From rapidly moving to a remote working framework, to meeting the increased need for trusted advice from their clients, to facing the financial turbulence of an uncertain economic landscape, insurance brokers have been vastly impacted by the COVID-19 pandemic and lockdown. So, with so many business challenges resulting from the crisis, what impact is this likely to have on merger and acquisition (M&A) activity in the broking sector?
The head of Marsh Networks, David Hopwood (pictured), noted that, following the pause in activity after the immediate COVID outbreak, more brokers began thinking about either selling their business or acquiring a new business. From both sides of the equation, people now seem to be looking at acquisitions in a very different way.
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“Prior to COVID there was a lot more people who simply wanted to sell their business, then get out of the industry and retire or do something else, and the acquirers were looking to take that business and roll it into their existing [proposition] and move on,” he said. “But we’re seeing a lot more strategic thinking around the acquisition piece now.
“Some of the brokers are looking at their mix of business and maybe trying to reposition that mix a little. So, we’re seeing some sales of personal lines books, for example, which might be seen by some as non-core and that’s giving them some cash to reinvest into areas where they see they’ve got more expertise or knowledge or experience.”
The increase in management buyout (MBO) activity within the network post-COVID has also been interesting, Hopwood said, and is difficult to explain away as being only due to the pandemic. This just seems to be a point in time where brokers looking to sell have examined the available acquirers and are perhaps not comfortable with the big consolidators and the deals that are being offered by them. So an MBO opportunity is a nice option to allow somebody from within the business to take it over and this can give the seller more control over the future direction of the business than they may otherwise have had if they had sold to one of these consolidators.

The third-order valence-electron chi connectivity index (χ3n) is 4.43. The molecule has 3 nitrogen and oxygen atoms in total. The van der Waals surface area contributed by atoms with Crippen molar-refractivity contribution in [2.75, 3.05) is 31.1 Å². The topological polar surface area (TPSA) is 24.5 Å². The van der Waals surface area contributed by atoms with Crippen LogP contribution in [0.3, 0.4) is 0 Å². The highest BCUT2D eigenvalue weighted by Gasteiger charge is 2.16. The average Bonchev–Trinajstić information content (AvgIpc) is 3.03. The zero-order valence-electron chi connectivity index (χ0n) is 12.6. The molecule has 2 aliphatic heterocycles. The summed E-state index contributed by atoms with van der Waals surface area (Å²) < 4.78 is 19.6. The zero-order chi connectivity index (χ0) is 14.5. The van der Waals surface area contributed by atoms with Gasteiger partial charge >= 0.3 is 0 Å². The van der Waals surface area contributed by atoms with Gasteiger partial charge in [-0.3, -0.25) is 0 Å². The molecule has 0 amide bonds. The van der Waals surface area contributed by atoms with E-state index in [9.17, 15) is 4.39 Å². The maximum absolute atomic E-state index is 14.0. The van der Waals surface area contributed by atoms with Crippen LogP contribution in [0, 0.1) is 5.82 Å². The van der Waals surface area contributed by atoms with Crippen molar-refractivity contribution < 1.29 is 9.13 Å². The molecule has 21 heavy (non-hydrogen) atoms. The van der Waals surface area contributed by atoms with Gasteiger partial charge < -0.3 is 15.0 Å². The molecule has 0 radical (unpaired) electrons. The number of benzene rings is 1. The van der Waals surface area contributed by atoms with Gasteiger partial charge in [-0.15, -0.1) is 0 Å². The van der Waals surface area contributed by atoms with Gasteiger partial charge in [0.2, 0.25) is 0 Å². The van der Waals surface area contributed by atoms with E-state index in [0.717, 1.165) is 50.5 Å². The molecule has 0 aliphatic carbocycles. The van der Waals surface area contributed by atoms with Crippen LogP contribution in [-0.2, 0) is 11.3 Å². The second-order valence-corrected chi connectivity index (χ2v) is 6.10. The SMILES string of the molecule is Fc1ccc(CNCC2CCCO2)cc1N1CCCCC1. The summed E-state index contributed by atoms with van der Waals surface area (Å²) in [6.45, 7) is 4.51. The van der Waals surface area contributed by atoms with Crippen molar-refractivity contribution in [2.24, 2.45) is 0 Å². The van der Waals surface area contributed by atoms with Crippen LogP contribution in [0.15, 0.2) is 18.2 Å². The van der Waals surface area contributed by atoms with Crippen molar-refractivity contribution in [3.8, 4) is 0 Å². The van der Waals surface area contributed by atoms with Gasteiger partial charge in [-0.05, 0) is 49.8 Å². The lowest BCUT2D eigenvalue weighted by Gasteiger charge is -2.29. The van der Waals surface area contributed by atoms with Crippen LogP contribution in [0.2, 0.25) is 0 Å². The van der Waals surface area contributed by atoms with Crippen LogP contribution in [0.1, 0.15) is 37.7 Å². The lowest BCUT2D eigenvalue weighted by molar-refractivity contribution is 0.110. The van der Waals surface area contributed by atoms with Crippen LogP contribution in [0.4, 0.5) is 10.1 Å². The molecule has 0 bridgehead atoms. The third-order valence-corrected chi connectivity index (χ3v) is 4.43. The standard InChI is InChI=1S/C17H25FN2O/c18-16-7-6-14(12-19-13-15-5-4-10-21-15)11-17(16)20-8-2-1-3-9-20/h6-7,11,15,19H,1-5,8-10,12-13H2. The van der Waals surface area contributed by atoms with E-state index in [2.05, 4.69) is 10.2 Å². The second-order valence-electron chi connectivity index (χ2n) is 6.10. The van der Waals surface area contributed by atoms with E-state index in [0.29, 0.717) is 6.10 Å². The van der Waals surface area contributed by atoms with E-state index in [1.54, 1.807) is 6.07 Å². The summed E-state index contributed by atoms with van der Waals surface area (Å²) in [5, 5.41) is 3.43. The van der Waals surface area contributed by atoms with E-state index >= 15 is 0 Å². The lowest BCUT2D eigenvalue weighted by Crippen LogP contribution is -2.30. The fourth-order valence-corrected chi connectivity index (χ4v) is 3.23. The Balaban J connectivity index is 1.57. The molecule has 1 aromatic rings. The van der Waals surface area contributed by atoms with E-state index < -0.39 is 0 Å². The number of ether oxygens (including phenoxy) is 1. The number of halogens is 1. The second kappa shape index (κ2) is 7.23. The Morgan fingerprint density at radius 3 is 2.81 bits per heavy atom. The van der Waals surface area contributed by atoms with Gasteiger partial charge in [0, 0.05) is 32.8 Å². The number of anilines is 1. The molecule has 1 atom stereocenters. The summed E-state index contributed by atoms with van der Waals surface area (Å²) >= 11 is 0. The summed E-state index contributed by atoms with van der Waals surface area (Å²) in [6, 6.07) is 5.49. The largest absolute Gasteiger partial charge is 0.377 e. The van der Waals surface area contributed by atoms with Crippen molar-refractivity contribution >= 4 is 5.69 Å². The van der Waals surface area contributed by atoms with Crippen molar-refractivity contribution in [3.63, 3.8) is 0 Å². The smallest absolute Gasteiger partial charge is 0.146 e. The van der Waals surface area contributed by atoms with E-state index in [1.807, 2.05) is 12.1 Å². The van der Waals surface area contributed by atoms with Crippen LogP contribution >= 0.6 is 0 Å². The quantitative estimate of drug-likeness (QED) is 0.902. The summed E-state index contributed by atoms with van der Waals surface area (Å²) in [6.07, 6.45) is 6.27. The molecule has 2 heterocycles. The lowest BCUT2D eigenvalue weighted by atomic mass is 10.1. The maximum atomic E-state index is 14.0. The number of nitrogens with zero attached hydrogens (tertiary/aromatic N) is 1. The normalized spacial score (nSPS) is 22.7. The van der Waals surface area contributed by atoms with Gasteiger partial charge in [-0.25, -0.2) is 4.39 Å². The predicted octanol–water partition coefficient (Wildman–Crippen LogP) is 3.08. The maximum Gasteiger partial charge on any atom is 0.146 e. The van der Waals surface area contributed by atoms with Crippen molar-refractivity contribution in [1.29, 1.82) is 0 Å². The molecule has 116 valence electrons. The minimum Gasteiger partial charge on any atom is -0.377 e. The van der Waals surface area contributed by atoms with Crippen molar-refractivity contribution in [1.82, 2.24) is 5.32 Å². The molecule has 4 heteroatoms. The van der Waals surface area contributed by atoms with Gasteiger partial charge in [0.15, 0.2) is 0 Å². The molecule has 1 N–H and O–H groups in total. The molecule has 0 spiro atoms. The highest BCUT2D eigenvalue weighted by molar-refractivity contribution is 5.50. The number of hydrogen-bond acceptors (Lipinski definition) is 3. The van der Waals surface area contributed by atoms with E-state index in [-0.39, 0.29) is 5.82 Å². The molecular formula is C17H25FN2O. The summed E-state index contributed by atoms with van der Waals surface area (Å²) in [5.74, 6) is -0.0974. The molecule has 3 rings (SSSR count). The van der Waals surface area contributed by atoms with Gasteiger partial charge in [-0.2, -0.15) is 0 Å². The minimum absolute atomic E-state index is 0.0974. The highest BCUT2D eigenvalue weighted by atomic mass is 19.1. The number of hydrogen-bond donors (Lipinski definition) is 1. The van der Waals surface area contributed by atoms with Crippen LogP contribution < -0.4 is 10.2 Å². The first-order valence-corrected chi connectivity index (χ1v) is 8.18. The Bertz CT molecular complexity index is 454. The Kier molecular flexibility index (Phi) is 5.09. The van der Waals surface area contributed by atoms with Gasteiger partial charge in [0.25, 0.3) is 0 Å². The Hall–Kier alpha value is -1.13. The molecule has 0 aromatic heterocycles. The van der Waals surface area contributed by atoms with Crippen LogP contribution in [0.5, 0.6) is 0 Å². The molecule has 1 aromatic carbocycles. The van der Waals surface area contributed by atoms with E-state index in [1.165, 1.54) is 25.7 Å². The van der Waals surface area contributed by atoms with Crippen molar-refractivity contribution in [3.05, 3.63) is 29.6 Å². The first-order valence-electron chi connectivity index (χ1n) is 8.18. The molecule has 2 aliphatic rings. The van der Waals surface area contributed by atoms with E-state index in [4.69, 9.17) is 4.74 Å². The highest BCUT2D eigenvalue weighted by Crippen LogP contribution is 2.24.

With 280 members in the network and a transactional relationship with over 450 other brokers, Marsh Networks has a keen overview of the sector, he noted, and an insight into the aspects of M&A activity which brokers often do not spend enough time thinking about. The network has developed several standard procedures and processes which it shares with its brokers to help them negotiate these complex deals.
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Outlining some of the support services the network has in place for those members looking to sell, Hopwood noted that, for many, one of the hardest things is finding a buyer who is a good fit for their business. They are looking for a buyer with similar ideas and culture, who will look after their clients (many of whom might be personal friends), as well as protecting their staff.